Whiff of suffering: medical volume reveals brutality of early nose jobs

The nose job may seem to have become an almost routine procedure for budding pop stars, actors and models, but an early 19th century work on the subject has given an insight into how brutal such surgery used to be.

The book Surgical Observations on the Restoration of the Nose goes into wince-making detail on operations designed to correct misshapen olfactory organs.

The work, by the surgeon John Stevenson, describes how scissors, quills, pins and needles should be used to carry out operations. It makes no mention of anaesthetic or pain relief, though it does detail how an assistant should hold a patient down.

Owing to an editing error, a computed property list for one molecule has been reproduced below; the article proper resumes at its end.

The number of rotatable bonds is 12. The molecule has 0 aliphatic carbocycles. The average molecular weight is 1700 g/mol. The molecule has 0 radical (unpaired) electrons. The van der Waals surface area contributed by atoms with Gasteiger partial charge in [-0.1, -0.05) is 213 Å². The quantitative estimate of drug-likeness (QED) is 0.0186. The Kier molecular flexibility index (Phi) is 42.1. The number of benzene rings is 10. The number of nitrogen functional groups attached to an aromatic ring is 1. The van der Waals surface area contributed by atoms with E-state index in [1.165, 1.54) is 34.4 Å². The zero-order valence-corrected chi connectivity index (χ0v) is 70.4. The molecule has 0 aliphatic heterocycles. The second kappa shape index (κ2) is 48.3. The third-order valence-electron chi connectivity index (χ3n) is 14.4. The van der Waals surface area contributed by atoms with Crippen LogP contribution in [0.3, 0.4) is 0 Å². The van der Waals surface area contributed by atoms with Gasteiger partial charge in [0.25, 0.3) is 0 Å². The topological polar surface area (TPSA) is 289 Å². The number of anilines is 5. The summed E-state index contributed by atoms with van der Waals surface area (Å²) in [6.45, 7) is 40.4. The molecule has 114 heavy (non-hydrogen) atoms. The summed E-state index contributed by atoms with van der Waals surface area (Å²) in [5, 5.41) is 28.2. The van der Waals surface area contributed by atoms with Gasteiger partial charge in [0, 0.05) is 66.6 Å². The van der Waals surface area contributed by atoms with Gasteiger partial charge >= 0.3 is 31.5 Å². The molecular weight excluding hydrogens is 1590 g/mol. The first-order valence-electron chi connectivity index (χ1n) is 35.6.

It includes case studies of people who underwent the gruesome procedures, such as one baron who lost the tip of his nose in a duelling accident.

Chris Albury, of Dominic Winter Auctions which is selling the tome, said: "It shows that celebrities today are not the first in this country to go under the surgeon's knife to improve the look of their noses."

Thanks to guardian.co.uk who have provided this article. View the original here.


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